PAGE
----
One of the principles of the general theory of relativityEinstein’s idea is that any rotating body in the Universe drags along with itself the nearby fabric of space-time. In order to detect such a phenomenon near the Earth, scientists need expensive devices in the form of gravitational probes, sciencealert.com reports. Fortunately for us, there are many natural laboratories in the Universe where physicists can observe the fulfillment of Einstein’s predictions in the smallest detail and without the construction of multi-million dollar structures. The neighborhood of the recently discovered white dwarf was one of such places, proving by its example the hypothesis of the great Austrian scientist put forward at the beginning of the 20th century.
Stars are able to rotate time in their vicinity.
Recently discovered by steam researcherscompact stars can be evidence of a unique phenomenon predicted by Albert Einstein in the early twentieth century. Rotating around each other at a breakneck speed, objects move in a very curved space-time, which is consistent with the modern theory of relativity. So, one of its postulates indicates that the faster the object rotates and the more massive it is, the stronger the pressure on the surrounding matter. This phenomenon remains the most relevant for white dwarfs, which, despite all their tiny dimensions by universal standards, have a huge density. Similar objects, which are, in fact, the remains of ancient stars, are able to complete a complete revolution around its axis in 1-2 minutes, and not in 24 hours, as our Earth does.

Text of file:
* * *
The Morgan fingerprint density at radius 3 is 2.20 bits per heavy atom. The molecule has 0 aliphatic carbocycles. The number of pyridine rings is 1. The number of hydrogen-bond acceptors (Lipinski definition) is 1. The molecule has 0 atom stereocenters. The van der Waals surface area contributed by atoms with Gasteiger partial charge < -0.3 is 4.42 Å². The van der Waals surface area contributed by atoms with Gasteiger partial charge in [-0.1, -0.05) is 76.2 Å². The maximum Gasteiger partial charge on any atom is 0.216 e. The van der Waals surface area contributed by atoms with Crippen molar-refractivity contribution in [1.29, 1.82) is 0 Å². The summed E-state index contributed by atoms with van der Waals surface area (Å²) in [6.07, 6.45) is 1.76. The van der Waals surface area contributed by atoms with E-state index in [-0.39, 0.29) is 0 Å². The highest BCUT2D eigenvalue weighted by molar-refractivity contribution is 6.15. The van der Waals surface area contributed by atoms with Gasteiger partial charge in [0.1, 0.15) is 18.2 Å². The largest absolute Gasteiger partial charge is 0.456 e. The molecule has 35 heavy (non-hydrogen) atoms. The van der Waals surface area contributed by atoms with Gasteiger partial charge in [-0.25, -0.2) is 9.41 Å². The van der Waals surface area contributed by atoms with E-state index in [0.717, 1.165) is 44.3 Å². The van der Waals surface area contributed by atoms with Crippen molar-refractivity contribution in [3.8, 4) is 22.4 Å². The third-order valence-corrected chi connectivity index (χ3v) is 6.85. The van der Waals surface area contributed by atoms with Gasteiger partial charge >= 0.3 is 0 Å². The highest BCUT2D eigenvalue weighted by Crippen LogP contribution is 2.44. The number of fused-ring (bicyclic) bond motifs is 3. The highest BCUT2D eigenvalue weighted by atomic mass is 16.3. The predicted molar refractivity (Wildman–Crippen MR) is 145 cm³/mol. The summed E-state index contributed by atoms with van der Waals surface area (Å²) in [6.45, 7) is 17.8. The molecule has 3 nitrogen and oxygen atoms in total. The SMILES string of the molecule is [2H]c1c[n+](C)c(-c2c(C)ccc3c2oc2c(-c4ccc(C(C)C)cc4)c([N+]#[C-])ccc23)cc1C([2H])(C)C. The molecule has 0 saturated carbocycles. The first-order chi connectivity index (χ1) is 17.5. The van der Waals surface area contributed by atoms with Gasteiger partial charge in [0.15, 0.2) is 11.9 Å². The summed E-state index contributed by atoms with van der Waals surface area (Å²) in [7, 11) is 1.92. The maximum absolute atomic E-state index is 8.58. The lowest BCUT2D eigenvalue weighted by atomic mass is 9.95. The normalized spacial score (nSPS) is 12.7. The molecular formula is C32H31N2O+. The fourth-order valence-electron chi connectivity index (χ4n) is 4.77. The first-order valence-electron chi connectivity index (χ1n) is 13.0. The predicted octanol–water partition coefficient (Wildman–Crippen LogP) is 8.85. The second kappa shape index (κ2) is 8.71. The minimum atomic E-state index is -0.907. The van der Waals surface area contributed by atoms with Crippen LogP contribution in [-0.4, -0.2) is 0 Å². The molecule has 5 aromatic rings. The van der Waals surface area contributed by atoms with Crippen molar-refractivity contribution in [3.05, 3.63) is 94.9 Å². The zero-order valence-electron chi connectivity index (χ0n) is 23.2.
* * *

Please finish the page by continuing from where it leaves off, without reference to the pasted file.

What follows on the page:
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So that astronomers can observethe moment of rotation of white dwarfs, they often have to look at them through orbital stars called pulsars. Compared to white dwarfs, pulsars do not consist of atoms, but of special particles - neutrons, which make these unusual objects rotate even faster than white dwarfs - more than 150 times per minute. The knowledge of the presence of a similar property in pulsars can help us in displaying the trajectory of a detected object when it revolves around a white dwarf. So, a pair of two stars, officially called PSR J1141-6545, is an ideal gravitational laboratory with mutual circulation lasting less than 5 hours.
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Although the PSR J1141-6545 is at a distanceseveral hundred quadrillion kilometers, now we know that the pulsar of this pair rotates about 2.5 times per second. The white dwarf in this unusual system drags space and time behind it, causing the orbital plane of the pulsar to tilt as it moves. Well, perhaps it would be interesting to see once the processes taking place in the vicinity of objects, next to which space itself can slow down and stretch. By the way, you can read more about what happens in such cases here.